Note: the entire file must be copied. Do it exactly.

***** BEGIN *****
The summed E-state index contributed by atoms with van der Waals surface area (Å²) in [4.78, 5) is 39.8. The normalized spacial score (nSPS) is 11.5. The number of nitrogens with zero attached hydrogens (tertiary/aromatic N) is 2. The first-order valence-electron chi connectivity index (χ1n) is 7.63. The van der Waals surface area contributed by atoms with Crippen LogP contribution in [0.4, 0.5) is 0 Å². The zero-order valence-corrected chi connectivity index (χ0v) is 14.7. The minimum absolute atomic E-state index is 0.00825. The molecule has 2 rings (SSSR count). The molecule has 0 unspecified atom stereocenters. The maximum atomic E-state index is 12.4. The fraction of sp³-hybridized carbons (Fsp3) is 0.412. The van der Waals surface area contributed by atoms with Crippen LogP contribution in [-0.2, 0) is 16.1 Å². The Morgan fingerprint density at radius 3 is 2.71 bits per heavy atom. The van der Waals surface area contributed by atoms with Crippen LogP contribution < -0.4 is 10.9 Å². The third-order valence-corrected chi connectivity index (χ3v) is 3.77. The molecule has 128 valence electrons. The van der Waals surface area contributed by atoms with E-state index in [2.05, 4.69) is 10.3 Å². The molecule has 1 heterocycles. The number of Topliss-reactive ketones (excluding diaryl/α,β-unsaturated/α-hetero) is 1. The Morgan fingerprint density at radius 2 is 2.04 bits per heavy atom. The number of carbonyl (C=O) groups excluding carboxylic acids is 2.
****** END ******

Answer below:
The summed E-state index contributed by atoms with van der Waals surface area (Å²) in [4.78, 5) is 39.8. The normalized spacial score (nSPS) is 11.5. The number of nitrogens with zero attached hydrogens (tertiary/aromatic N) is 2. The first-order valence-electron chi connectivity index (χ1n) is 7.63. The van der Waals surface area contributed by atoms with Crippen LogP contribution in [0.4, 0.5) is 0 Å². The zero-order valence-corrected chi connectivity index (χ0v) is 14.7. The minimum absolute atomic E-state index is 0.00825. The molecule has 2 rings (SSSR count). The molecule has 0 unspecified atom stereocenters. The maximum atomic E-state index is 12.4. The fraction of sp³-hybridized carbons (Fsp3) is 0.412. The van der Waals surface area contributed by atoms with Crippen LogP contribution in [-0.2, 0) is 16.1 Å². The Morgan fingerprint density at radius 3 is 2.71 bits per heavy atom. The van der Waals surface area contributed by atoms with Crippen LogP contribution < -0.4 is 10.9 Å². The third-order valence-corrected chi connectivity index (χ3v) is 3.77. The molecule has 128 valence electrons. The van der Waals surface area contributed by atoms with E-state index in [2.05, 4.69) is 10.3 Å². The molecule has 1 heterocycles. The number of Topliss-reactive ketones (excluding diaryl/α,β-unsaturated/α-hetero) is 1. The Morgan fingerprint density at radius 2 is 2.04 bits per heavy atom. The number of carbonyl (C=O) groups excluding carboxylic acids is 2.